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Football’s Biggest Controversies – The Unfortunate Story of Eduard Streltsov

Eduard Streltsov is one of the greatest footballers that the Soviet Union produced. The gifted midfielder, with his ability to dictate play and thread sumptuous passes, was a joy to watch on the field. However, his story went in an unexpected direction in 1958.

The handsome footballer was also known for his activities off the pitch. Particularly his womanising ways, heavy drinking and living an extravagant life were some of the vices that the young footballer was accustomed to. All these habits made him a figure that the high ranking officials of the communist Soviet regime despised and associated with the evils of western imperialism.

Nonetheless, Streltsov kept doing what he did best on the football pitch and was on course to be part of the Soviet national team for the 1958 World Cup. Had it not been for the events that ensued he might have been another young prospect dazzling the world of football in Sweden along with a certain 17-year-old Brazilian prodigy named Pele. But things didn’t turn out according to Streltsov’s script.

Streltsov was an integral part of the Soviet national side that won gold at the 1956 Olympic Games in Melbourne. The elegant forward was instrumental in helping his side get past Bulgaria in the semi-final. After the match was tied 0-0 at full time, and the Bulgarians took the lead in the fifth minute of the first half extra time, the forward brought his team level with his 112th minute strike. He soon put his team ahead after Boris Tatushin converted from his expert assist four minutes later, and it proved to be the winning goal.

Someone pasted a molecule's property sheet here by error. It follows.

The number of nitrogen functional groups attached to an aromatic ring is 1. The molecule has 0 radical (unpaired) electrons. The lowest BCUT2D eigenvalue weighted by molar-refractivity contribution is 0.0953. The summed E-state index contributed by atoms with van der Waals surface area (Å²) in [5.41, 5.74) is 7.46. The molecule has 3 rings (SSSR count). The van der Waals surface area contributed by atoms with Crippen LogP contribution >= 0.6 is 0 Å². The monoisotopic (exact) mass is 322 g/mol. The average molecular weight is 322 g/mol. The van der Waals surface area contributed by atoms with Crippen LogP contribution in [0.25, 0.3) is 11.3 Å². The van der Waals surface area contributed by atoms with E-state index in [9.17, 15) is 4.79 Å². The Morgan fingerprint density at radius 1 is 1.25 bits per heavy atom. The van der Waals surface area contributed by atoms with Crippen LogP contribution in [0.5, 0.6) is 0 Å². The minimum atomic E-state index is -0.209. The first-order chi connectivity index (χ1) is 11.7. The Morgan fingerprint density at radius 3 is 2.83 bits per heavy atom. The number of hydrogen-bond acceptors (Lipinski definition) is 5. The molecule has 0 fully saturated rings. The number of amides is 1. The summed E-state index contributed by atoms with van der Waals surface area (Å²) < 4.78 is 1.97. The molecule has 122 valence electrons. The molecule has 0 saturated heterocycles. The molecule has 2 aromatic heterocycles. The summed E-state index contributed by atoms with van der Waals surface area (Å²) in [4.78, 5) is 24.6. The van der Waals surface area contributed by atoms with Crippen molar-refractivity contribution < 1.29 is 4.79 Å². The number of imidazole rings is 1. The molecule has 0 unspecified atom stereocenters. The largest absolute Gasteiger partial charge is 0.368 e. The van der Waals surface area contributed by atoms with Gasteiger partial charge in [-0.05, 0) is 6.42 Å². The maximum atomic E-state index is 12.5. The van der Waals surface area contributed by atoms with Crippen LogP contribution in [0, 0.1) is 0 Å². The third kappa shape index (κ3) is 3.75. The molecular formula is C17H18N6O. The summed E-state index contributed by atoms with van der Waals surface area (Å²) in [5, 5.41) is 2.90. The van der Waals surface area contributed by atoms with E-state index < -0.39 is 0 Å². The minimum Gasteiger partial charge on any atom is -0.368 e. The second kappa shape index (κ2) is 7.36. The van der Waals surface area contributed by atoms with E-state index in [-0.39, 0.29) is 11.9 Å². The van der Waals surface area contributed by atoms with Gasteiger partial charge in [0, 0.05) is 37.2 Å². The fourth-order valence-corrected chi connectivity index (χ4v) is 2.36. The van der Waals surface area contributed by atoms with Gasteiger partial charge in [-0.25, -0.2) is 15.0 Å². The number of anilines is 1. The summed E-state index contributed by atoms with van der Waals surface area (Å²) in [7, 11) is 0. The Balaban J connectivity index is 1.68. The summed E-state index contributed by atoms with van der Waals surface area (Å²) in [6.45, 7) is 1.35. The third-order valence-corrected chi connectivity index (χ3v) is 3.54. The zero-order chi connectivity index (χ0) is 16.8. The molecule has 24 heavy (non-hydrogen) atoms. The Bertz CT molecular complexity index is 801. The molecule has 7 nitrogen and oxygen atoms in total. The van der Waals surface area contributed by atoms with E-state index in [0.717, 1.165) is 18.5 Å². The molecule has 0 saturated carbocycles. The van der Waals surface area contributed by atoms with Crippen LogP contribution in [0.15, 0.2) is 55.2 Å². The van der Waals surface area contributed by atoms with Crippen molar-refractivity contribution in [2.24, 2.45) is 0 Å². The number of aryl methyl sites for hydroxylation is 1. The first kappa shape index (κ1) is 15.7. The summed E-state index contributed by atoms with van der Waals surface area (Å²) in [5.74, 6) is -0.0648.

The team became the cynosure of all eyes in the Soviet Union and the triumphant heroes were invited by the Politburo to celebrate their historic win. The story goes that Svetlana Furtseva – the 16-year-old daughter of the first female Politburo member Ekaterina Furtseva – was besotted with Streltsov. And when Ekaterina proposed Streltsov to marry her daughter, the footballer rebuffed the offer.

“I already have a fiancée and I will not marry her [Svetlana]”, is what Streltsov is reported to have said. He was later heard to have remarked either “I would never marry that monkey” or “I would rather be hanged than marry such a girl”.

During the preparations for the 1958 World Cup, he was invited to a party by a former Soviet military officer. Tragedy struck the then 21-year-old Torpedo Moscow forward when a woman named Marina Lebedeva accused him of rape at the party. And the footballer was arrested following Lebedeva’s allegations, although there were many contradictions in the evidence she presented.

Streltsov was told that he would be part of the 1958 World Cup squad if he confessed to the rape. However, despite his confession, he was sentenced for 12 years to the forced labour camps of the Gulag. The then national team coach, Gavriil Kachalin, later claimed that Soviet premier Nikita Khrushchev was personally involved and the Communist regime was hell bent on punishing the footballer for his disrespect for Furtseva’s daughter.

Streltsov was released after five years of incarceration and went on to win Soviet Player of the Year award for two successive years, in 1967 and 1968, along with Soviet Cup in 1966 for Torpedo.

The particulars of his case have never been established and Streltsov’s remains one of the most tragic stories in Soviet football.